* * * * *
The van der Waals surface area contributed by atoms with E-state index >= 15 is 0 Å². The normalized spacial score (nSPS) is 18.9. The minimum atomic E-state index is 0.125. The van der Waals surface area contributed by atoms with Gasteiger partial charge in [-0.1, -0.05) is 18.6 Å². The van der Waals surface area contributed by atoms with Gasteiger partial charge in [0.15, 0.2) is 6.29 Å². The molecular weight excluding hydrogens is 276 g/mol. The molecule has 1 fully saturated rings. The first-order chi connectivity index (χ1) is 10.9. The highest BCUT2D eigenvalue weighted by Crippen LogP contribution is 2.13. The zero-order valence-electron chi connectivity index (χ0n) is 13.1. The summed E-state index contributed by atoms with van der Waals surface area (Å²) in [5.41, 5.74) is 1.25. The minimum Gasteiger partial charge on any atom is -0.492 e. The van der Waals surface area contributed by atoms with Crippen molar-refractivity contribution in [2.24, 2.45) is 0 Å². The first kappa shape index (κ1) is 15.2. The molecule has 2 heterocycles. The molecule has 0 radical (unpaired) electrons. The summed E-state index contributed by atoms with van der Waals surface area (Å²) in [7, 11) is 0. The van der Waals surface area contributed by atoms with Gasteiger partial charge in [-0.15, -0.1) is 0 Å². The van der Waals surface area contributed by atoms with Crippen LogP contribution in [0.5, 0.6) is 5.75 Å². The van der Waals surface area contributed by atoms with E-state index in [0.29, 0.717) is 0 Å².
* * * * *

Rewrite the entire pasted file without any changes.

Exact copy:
The van der Waals surface area contributed by atoms with E-state index >= 15 is 0 Å². The normalized spacial score (nSPS) is 18.9. The minimum atomic E-state index is 0.125. The van der Waals surface area contributed by atoms with Gasteiger partial charge in [-0.1, -0.05) is 18.6 Å². The van der Waals surface area contributed by atoms with Gasteiger partial charge in [0.15, 0.2) is 6.29 Å². The molecular weight excluding hydrogens is 276 g/mol. The molecule has 1 fully saturated rings. The first-order chi connectivity index (χ1) is 10.9. The highest BCUT2D eigenvalue weighted by Crippen LogP contribution is 2.13. The zero-order valence-electron chi connectivity index (χ0n) is 13.1. The summed E-state index contributed by atoms with van der Waals surface area (Å²) in [5.41, 5.74) is 1.25. The minimum Gasteiger partial charge on any atom is -0.492 e. The van der Waals surface area contributed by atoms with Crippen molar-refractivity contribution in [2.24, 2.45) is 0 Å². The first kappa shape index (κ1) is 15.2. The molecule has 2 heterocycles. The molecule has 0 radical (unpaired) electrons. The summed E-state index contributed by atoms with van der Waals surface area (Å²) in [7, 11) is 0. The van der Waals surface area contributed by atoms with Gasteiger partial charge in [-0.15, -0.1) is 0 Å². The van der Waals surface area contributed by atoms with Crippen LogP contribution in [0.5, 0.6) is 5.75 Å². The van der Waals surface area contributed by atoms with E-state index in [0.29, 0.717) is 0 Å².